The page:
She’s starting a meal-prep business, is leading a community group for the L.A. campus of City Church, volunteering at City Church and is working it OUT as Michelle in ‘Basement.’ She was able to fit in this quick interview between pilates and a conference with her CPA.

The Story: Where ya from and when’d you move to L.A.?

J Jones: I am originally from San Diego and have lived in 2 big cities (SF and NYC) and I moved here 2 years ago.
The Story: Oooooo! NYC. Do you miss it?
J Jones: Every single day. There’s no place like that city.
The Story: Adam — who plays your brother in the play — is also from San Diego!
J Jones: I know! We’ve bonded over it a few times.
The Story: So you’re pretty new to L.A. then.  What do you think about L.A.’s theatre scene?
J Jones: I think L.A.’s theater scene is great and that means a lot coming from New York which is known as a place where you get the best theater. But since living here I’ve been so impressed by all the theater companies and shows they put up at places like Pasadena Playhouse, East West Players, Center Theatre Group, and so many more. I am so happy to a part of the L.A. theater scene. I think this festival is a good way to expose L.A. to new writers and directors and actors. Crap.
The Story: What? Are you okay?
J Jones: Yeah, I just remembered that I needed to go to the store!
(She grabs her ipad and starts tapping away.)
The Story: You’re a busy girl!

J Jones: I gotta get these visions out!
The Story: Amazing. Talk to me about this: how do you relate to your character in Basement if at all?
J Jones: I absolutely LOVE Michelle! We have many similarities. Although she teases her siblings a lot, at the core of who she is — no matter what — she truly loves her family and would do anything for them. And these boys — Yosef and Adam — have really become like my brothers. I also relate to her thought processes and desires for the simple life while at the same time pretending that she desires something else.
The Story: Sounds like girls got some issues.
J Jones: Yes, but she doesn’t think so and believes that — even though she know that she not doing the right thing — she’s doing the right thing.
The Story: Sounds like a lot of people. Wait.  I just realized that you have one of those names that screams “give me a nickname!”

J Jones: I know.

The Story: Top three?

J Jones: J Jones, Jen, and a recent favorite: Jenji. Somebody tried to call me JJ once. I didn’t stick.

The Story: HA! What’s been your favorite part about the process?
J Jones: Oh gosh. My favorite part about the process has definitely been understanding the family dynamic and playing in different situations while trying to navigate through the craziness. A lot of people don’t realize this, but acting is hard. You have to dig and dig and dig into these people and find out everything about them and their situations then you have to portray a constant discovery.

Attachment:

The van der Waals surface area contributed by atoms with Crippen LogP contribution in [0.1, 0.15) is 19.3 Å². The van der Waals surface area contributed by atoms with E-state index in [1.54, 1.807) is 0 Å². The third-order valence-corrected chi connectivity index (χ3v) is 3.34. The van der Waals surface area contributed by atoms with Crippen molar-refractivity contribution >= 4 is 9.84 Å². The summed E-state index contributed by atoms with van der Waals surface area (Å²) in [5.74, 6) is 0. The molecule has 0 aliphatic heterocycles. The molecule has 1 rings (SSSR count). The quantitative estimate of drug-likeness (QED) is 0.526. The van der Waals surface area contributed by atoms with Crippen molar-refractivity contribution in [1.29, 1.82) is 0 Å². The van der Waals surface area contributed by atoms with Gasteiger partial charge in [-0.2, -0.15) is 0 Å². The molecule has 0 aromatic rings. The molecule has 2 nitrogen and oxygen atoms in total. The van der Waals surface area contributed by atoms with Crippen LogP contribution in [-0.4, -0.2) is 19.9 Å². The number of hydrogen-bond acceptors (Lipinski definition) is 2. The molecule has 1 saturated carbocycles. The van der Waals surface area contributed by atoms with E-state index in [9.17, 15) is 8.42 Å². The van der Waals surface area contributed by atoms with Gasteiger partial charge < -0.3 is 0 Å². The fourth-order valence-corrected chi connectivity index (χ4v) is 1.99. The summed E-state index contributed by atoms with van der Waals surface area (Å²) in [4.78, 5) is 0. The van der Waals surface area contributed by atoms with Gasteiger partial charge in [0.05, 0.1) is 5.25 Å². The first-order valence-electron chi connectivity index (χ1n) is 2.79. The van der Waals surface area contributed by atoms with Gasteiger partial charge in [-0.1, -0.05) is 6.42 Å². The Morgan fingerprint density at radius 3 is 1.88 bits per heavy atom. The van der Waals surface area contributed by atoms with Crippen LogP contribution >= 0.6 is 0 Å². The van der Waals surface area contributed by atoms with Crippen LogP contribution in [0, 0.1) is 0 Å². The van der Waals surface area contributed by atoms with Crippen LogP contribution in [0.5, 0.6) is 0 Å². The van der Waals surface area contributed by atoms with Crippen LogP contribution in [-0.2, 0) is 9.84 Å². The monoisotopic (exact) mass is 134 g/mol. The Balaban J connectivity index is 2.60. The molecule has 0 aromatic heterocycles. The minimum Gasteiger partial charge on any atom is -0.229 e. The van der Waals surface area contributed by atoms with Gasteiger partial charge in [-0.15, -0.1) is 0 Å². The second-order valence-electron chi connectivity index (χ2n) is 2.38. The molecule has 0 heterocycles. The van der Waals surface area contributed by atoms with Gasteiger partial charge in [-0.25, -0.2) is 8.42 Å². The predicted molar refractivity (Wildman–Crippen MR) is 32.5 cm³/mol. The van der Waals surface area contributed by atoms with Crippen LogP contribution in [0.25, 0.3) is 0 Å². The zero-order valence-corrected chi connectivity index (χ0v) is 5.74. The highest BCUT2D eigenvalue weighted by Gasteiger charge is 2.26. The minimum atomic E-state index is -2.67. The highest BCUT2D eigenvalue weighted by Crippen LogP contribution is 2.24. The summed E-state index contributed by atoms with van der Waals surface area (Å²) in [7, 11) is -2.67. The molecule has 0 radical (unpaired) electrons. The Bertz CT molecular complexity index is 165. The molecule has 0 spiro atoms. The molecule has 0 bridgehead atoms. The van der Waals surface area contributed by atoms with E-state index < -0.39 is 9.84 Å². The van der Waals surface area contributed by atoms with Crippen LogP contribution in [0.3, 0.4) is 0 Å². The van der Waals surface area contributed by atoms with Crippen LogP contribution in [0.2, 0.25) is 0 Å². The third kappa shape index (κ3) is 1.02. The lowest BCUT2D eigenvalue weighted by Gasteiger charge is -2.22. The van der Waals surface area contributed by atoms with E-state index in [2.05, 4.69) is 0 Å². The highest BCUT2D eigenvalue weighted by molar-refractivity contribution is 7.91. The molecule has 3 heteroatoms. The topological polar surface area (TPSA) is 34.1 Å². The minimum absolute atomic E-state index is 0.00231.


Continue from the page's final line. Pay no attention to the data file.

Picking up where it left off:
The Story: It’s like knowing the end to the story and having to pretend that you don’t in a way.
J Jones: In a way, yes.
The Story:  If you WERE actually stuck in a Basement with 4 other people, who
would they be?
J Jones: HA! If I were stuck in a basement, Hands down it would be my best friends Corey and Shamicka! We are 100% nutty and we would probably build forts and eat cookies! The other person would be our imaginary friend we would have created.
The Story: HAHAHAHA!
J Jones: It’s true! We’re nuts. I think we should have our own show.
The Story: Maybe one day. J Jones,  what makes Basement relevant to today’s audiences?
J Jones: Basement is relevant to today’s audience because the family dynamic is so similar to today’s family. There are secrets, hurt, love, laughter…but no matter what, we choose to stay together and work through difficult situations. There is always an annoying sibling, a fun parent, or sneaky children covering for each other all to keep the “PEACE” in the home.
The Story: Have you covered for someone to keep the peace?
J Jones: Have you?
The Story: Let’s toss that answer into the basement shall we!
J Jones: Deal!
Screen Shot 2015-09-30 at 11.05.48 AMJennifer Jones began her professional career as a dancer. She has performed nationally as well as internationally in Industrials, live stage shows, and in concert dance performances. After receiving her BFA in Dance Performance Choreography with a minor in Speech Communications from SFSU, she began choreographing for numerous stage shows, dance concerts, and international competitions while studying at the prestigious dance conservatory Alvin Ailey American Dance Theater. She recently shot a pilot for BRUNCHED the Series and is excited to be a part of Basement!

Basement‘ is a part of the very first Los Angeles Theater Festival and will be playing October 7th – October 10th. Tickets can be secured at Basement.BrownPaperTickets.com